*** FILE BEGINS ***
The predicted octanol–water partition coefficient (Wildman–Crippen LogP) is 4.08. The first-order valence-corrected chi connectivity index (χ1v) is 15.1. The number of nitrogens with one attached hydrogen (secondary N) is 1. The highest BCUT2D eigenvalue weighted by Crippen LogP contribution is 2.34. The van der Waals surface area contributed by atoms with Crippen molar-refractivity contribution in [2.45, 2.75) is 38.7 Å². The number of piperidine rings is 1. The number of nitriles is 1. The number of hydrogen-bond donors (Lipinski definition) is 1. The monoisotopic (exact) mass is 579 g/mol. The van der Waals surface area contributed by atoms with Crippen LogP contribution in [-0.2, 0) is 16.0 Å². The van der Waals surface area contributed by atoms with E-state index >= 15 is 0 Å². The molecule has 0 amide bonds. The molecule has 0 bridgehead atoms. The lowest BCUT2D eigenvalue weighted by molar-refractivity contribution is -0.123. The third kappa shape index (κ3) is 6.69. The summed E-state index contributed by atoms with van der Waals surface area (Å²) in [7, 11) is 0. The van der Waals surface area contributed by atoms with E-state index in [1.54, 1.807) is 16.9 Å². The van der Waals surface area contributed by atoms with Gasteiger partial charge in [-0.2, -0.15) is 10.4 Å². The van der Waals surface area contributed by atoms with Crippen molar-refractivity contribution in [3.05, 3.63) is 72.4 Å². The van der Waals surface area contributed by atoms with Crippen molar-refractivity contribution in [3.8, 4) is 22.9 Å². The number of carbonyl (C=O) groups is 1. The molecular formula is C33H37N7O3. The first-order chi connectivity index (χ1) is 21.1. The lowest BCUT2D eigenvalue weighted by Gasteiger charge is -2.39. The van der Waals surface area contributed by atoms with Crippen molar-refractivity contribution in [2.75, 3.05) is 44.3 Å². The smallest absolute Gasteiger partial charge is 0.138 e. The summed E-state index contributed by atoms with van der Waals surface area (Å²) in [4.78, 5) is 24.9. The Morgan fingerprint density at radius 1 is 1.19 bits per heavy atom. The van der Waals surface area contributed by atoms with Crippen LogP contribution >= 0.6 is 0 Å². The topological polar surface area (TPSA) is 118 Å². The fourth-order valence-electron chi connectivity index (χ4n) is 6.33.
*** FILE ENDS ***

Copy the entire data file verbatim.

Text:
The predicted octanol–water partition coefficient (Wildman–Crippen LogP) is 4.08. The first-order valence-corrected chi connectivity index (χ1v) is 15.1. The number of nitrogens with one attached hydrogen (secondary N) is 1. The highest BCUT2D eigenvalue weighted by Crippen LogP contribution is 2.34. The van der Waals surface area contributed by atoms with Crippen molar-refractivity contribution in [2.45, 2.75) is 38.7 Å². The number of piperidine rings is 1. The number of nitriles is 1. The number of hydrogen-bond donors (Lipinski definition) is 1. The monoisotopic (exact) mass is 579 g/mol. The van der Waals surface area contributed by atoms with Crippen LogP contribution in [-0.2, 0) is 16.0 Å². The van der Waals surface area contributed by atoms with E-state index >= 15 is 0 Å². The molecule has 0 amide bonds. The molecule has 0 bridgehead atoms. The lowest BCUT2D eigenvalue weighted by molar-refractivity contribution is -0.123. The third kappa shape index (κ3) is 6.69. The summed E-state index contributed by atoms with van der Waals surface area (Å²) in [7, 11) is 0. The van der Waals surface area contributed by atoms with E-state index in [1.54, 1.807) is 16.9 Å². The van der Waals surface area contributed by atoms with Gasteiger partial charge in [-0.2, -0.15) is 10.4 Å². The van der Waals surface area contributed by atoms with Crippen molar-refractivity contribution in [3.05, 3.63) is 72.4 Å². The van der Waals surface area contributed by atoms with Crippen molar-refractivity contribution in [3.8, 4) is 22.9 Å². The number of carbonyl (C=O) groups is 1. The molecular formula is C33H37N7O3. The first-order chi connectivity index (χ1) is 21.1. The lowest BCUT2D eigenvalue weighted by Gasteiger charge is -2.39. The van der Waals surface area contributed by atoms with Crippen molar-refractivity contribution in [2.75, 3.05) is 44.3 Å². The smallest absolute Gasteiger partial charge is 0.138 e. The summed E-state index contributed by atoms with van der Waals surface area (Å²) in [4.78, 5) is 24.9. The Morgan fingerprint density at radius 1 is 1.19 bits per heavy atom. The van der Waals surface area contributed by atoms with Crippen LogP contribution >= 0.6 is 0 Å². The topological polar surface area (TPSA) is 118 Å². The fourth-order valence-electron chi connectivity index (χ4n) is 6.33.